While conflicting opinions are initially presented on the topic, the conclusion from today’s daf (Yoma 12a) is that ירושלים לא נתחלקה לשבטים – literally ‘Jerusalem was not apportioned among the tribes’ – and meaning that Jerusalem is not owned by any individual tribe, party or person.
Reflecting on this teaching, Rav Aharon Lichtenstein explained in a speech which he delivered on Yom Yerushalayim in 1990* that while ‘we are used to the everyday reality of Jerusalem as a national capital, a cultural center, a city reflecting our political reality – in short, a city which belongs to us’, we still need to remember that ‘no matter how much it may seem to be in our possession, we need to perceive it as God’s city’. And given this, he makes the following three observations which remain as relevant now as they did then:
a. ‘The fact that Jerusalem belongs to no individual issues to us a call to elevate ourselves above the egotism symbolized by private acquisitiveness. We need to rise above the prevailing idea that “What is mine, is mine; and what is yours, is yours”…Thus, one aspect of Jerusalem is elevation above considerations of promoting our own personal interests, both material and spiritual.’
b. ‘We need to rise above tribal differences, sectarianism. Lest any particular group wish to claim exclusive rights to Jerusalem, we need to declare in response: Jerusalem was not given to any of the tribes. We need to rise above spiritual imperialism that comes to impose one model only. Each stone of the breastplate emphasizes a different aspect, a different tribe, and only a breastplate with all twelve stones in place is fit for use. All twelve gates surrounding the city collectively provide a fortified wall, a complete city!’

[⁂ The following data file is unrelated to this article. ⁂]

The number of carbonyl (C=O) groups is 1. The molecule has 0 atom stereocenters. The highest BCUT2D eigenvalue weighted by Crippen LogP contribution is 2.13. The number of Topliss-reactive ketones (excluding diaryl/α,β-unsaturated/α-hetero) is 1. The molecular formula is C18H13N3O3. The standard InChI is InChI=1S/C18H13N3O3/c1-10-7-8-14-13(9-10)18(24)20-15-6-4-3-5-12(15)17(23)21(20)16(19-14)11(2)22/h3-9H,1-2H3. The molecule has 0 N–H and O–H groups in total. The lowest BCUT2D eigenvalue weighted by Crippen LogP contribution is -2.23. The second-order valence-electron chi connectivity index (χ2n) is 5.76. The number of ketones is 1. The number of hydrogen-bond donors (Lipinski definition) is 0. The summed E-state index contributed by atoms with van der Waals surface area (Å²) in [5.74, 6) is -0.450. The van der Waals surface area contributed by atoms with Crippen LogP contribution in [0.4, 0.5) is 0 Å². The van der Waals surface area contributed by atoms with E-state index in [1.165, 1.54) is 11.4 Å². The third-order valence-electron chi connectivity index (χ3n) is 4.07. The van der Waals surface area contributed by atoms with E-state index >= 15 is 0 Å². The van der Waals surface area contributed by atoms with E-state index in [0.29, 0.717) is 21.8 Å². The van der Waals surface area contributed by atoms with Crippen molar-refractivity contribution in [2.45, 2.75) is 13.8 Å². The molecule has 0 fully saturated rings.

c. ‘It is true that the government is located in Jerusalem; Jerusalem is the heart of the nation. But at the same time, Jerusalem was not given over completely to mortal rule. We live in the earthly Jerusalem (Yerushalayim shel mata), but we need to remember that this physical city faces the parallel heavenly Jerusalem (Yerushalayim shel ma’ala). We need to rise above the human and national plane and reach for the plane of Divine service; we must attempt to recognize the Divine Presence in the city.’
Sadly, as he then proceeded to note, ‘the feeling of unity and completeness, of elevation above egotism driven by a value system based on kindness and uprightness, is lacking in the public consciousness. [Given] such a reality, we….are obligated to rise above egotism, sectarianism and divisiveness,’ and he then concluded this speech by stating that ‘the Holy One, Blessed be He, will return in mercy to Jerusalem when we return to Jerusalem in our hearts and souls.’
* The speech was titled ‘The Messages of Jerusalem’ and it can be found at https://www.etzion.org.il/en/messages-jerusalem